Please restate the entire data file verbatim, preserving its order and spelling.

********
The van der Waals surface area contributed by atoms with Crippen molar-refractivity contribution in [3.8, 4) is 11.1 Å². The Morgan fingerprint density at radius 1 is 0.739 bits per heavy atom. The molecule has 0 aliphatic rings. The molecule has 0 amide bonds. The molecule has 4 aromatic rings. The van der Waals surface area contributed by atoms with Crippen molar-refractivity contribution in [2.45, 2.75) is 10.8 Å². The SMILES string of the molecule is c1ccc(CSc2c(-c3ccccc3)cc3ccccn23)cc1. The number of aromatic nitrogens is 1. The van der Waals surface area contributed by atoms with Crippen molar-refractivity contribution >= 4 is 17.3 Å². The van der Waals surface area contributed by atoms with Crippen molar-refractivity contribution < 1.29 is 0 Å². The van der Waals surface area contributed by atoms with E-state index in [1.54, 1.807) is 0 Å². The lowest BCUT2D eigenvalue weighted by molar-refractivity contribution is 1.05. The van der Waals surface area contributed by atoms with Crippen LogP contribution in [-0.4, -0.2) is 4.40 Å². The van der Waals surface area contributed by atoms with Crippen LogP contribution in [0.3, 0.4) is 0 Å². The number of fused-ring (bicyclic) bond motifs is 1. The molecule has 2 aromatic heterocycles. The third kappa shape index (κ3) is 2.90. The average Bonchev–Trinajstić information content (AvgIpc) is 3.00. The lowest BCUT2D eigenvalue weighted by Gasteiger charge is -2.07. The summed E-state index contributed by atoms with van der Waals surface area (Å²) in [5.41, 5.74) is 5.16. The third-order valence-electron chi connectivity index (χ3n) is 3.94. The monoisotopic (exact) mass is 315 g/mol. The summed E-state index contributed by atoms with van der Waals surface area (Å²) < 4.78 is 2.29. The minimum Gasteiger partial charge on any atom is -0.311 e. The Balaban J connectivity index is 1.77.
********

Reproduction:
The van der Waals surface area contributed by atoms with Crippen molar-refractivity contribution in [3.8, 4) is 11.1 Å². The Morgan fingerprint density at radius 1 is 0.739 bits per heavy atom. The molecule has 0 aliphatic rings. The molecule has 0 amide bonds. The molecule has 4 aromatic rings. The van der Waals surface area contributed by atoms with Crippen molar-refractivity contribution in [2.45, 2.75) is 10.8 Å². The SMILES string of the molecule is c1ccc(CSc2c(-c3ccccc3)cc3ccccn23)cc1. The number of aromatic nitrogens is 1. The van der Waals surface area contributed by atoms with Crippen molar-refractivity contribution >= 4 is 17.3 Å². The van der Waals surface area contributed by atoms with Crippen molar-refractivity contribution < 1.29 is 0 Å². The van der Waals surface area contributed by atoms with E-state index in [1.54, 1.807) is 0 Å². The lowest BCUT2D eigenvalue weighted by molar-refractivity contribution is 1.05. The van der Waals surface area contributed by atoms with Crippen LogP contribution in [-0.4, -0.2) is 4.40 Å². The van der Waals surface area contributed by atoms with Crippen LogP contribution in [0.3, 0.4) is 0 Å². The number of fused-ring (bicyclic) bond motifs is 1. The molecule has 2 aromatic heterocycles. The third kappa shape index (κ3) is 2.90. The average Bonchev–Trinajstić information content (AvgIpc) is 3.00. The lowest BCUT2D eigenvalue weighted by Gasteiger charge is -2.07. The summed E-state index contributed by atoms with van der Waals surface area (Å²) in [5.41, 5.74) is 5.16. The third-order valence-electron chi connectivity index (χ3n) is 3.94. The monoisotopic (exact) mass is 315 g/mol. The summed E-state index contributed by atoms with van der Waals surface area (Å²) < 4.78 is 2.29. The minimum Gasteiger partial charge on any atom is -0.311 e. The Balaban J connectivity index is 1.77.